In the context of an increasingly stringent legislation on the use of some particularly hazardous substances – so-called Substances of Very High Concern (SVHC) — and on substances subject to the ROHS Directive, Prysmian has defined and implemented actions focused on minimizing or phasing out said substances, with the aim to avoid both their processing in the supply chain and their presence in the final waste stream, when products are disposed of, making them more recyclable at their EOL phase, with overall positive implications for both the environment and product safety.

In this perspective, Prysmian is completing the implementation of an automatic system for tracking the possible presence of said substances in its final products, while also phasing them out in an increasing number of products, including substances whose use, though being SVHC, is not yet banned.

Methodology of Simplified LCA (Carbon Footprint & Potential Recyclability)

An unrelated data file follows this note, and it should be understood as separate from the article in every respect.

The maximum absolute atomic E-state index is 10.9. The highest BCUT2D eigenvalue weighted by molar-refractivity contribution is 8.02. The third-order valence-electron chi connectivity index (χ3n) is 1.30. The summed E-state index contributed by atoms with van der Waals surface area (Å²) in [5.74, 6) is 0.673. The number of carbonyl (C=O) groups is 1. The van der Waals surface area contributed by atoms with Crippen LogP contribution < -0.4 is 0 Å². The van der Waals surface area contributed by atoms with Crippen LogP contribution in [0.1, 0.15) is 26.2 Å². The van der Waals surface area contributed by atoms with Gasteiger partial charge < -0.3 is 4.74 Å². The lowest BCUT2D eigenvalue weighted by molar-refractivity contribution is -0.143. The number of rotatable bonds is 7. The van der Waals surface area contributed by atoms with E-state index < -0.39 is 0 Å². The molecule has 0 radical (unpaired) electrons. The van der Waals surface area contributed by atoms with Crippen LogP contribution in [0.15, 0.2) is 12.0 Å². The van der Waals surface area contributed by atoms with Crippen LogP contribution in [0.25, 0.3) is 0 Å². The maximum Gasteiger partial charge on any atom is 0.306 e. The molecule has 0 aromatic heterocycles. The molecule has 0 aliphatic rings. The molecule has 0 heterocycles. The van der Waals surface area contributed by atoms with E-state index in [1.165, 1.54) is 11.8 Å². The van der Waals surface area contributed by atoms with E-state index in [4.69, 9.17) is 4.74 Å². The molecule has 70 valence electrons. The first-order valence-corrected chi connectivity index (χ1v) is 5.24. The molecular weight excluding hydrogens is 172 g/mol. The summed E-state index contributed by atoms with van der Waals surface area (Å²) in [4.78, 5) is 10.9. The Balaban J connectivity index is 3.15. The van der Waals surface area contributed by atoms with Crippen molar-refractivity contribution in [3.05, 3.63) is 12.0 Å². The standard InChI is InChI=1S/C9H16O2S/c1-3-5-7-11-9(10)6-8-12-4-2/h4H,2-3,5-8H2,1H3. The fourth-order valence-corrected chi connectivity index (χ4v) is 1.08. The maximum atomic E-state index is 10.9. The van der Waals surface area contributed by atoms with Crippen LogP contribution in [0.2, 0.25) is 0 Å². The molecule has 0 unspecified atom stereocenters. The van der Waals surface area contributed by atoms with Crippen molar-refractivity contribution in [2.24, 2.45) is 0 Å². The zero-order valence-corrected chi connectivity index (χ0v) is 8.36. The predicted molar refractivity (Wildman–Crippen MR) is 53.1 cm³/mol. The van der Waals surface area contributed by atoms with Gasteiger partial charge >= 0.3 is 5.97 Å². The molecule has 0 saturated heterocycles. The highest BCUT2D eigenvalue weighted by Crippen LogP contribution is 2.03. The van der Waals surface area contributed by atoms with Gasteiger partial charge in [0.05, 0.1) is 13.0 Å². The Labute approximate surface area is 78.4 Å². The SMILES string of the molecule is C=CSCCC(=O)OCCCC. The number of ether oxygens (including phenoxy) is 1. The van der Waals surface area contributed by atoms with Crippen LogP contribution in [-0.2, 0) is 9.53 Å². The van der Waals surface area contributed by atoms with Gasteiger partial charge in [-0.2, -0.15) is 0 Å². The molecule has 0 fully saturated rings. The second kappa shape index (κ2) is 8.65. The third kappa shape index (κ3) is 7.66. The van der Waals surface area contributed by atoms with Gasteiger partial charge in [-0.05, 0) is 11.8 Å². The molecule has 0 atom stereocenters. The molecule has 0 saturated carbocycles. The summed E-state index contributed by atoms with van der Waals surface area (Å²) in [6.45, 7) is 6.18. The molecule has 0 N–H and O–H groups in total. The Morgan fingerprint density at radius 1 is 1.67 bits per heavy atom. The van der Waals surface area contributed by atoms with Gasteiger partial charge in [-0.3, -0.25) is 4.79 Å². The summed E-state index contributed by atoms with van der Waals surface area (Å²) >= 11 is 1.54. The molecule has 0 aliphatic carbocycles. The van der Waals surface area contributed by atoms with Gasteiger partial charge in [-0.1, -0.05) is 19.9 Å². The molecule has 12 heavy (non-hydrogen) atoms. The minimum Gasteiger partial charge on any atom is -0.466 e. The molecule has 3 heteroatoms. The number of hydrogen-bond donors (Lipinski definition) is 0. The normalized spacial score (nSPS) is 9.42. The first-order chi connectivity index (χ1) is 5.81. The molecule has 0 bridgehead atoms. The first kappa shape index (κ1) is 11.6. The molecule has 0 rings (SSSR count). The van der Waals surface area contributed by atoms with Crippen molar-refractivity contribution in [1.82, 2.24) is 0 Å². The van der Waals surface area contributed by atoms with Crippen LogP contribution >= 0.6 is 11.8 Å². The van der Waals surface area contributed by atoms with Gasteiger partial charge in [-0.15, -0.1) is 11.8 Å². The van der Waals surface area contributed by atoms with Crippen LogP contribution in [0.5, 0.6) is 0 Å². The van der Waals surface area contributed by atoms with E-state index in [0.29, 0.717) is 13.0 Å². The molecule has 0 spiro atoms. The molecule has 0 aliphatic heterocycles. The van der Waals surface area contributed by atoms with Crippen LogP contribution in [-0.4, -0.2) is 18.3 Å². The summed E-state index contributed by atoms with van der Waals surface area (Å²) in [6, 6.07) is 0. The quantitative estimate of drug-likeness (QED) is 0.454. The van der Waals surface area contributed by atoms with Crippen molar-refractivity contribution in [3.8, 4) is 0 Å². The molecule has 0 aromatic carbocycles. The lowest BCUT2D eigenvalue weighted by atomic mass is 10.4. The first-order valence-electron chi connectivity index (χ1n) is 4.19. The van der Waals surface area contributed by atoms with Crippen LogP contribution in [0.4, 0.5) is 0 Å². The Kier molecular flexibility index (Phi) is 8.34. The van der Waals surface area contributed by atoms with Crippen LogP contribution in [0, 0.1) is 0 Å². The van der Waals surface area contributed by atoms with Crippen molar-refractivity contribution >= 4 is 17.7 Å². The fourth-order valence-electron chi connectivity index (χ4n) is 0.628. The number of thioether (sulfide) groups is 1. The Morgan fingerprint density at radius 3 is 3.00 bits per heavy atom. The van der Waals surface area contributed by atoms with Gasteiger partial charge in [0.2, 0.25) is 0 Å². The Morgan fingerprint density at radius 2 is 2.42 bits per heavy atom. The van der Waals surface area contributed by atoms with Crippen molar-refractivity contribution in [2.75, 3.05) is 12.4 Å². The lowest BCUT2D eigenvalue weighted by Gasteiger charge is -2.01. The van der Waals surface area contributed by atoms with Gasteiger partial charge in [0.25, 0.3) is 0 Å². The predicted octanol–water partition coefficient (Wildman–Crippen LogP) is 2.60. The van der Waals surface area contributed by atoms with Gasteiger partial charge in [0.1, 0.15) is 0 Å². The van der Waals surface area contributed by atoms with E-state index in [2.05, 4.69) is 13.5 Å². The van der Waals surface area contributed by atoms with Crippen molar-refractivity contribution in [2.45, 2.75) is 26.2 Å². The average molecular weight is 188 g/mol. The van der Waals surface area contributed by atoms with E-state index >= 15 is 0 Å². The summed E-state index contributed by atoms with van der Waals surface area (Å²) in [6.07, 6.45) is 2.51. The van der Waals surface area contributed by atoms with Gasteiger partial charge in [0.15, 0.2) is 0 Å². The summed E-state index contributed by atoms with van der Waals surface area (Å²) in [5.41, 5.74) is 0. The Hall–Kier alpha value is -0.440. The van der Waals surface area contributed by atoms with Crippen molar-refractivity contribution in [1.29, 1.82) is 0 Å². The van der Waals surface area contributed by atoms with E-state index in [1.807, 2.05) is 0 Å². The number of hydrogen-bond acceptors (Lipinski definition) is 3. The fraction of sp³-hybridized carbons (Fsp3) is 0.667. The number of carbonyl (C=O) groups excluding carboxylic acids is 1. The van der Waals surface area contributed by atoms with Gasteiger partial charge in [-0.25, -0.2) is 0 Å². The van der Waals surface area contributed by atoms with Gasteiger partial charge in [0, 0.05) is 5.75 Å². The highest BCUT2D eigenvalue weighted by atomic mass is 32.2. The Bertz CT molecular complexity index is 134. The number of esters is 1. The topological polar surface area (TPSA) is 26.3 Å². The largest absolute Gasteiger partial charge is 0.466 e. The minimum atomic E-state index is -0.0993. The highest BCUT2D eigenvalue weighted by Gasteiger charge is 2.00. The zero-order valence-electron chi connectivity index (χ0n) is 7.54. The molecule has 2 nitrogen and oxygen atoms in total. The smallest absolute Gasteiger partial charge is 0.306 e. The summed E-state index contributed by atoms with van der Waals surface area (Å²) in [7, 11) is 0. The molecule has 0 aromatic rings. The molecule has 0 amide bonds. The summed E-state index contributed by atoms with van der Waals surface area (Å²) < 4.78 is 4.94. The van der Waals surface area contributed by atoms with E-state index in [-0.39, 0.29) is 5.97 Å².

Simplified LCA results of all cables can be calculated in Common Analisi – the design tool with construction information of all cables. These results are related to cradle to gate carbon footprint assessment and potential recyclability of the product’s materials at the end of life. To do that, this is the procedure followed:

1. Selection of relevant inventory data:

  • Airborne emissions of cables raw materials (per kg of material);
  • Airborne emissions of Prysmian plants electricity consumption (per kWh);

2. Assessment of said inventory data into CO2 equivalent values, in term of CO2eq emission factor per kg (for the material) and per kWh (for the electricity country mixes);

3. Flag the raw materials as potential recyclable or not recyclable;

4. Uploading of said relevant inventory data into Common Analisi tool, after having implemented in it a functionality to calculate the CO2eq per km of cable, that automatically multiplies;

  • the amount of cables materials by its CO2 eq emission factors (emissions related to all the materials used for the cable production);
  • the amount of kWh consumed for that cable by the electricity CO2eq emission factor (electrical energy related to all the production phases of the cable manufacturing process);

5. When queried a given cable, CA includes – in its construction report – the CO2 of said cable, split into Raw Materials contribution and Routing (Prysmian process) contribution;

6. Final calculation of cables materials potential recyclability.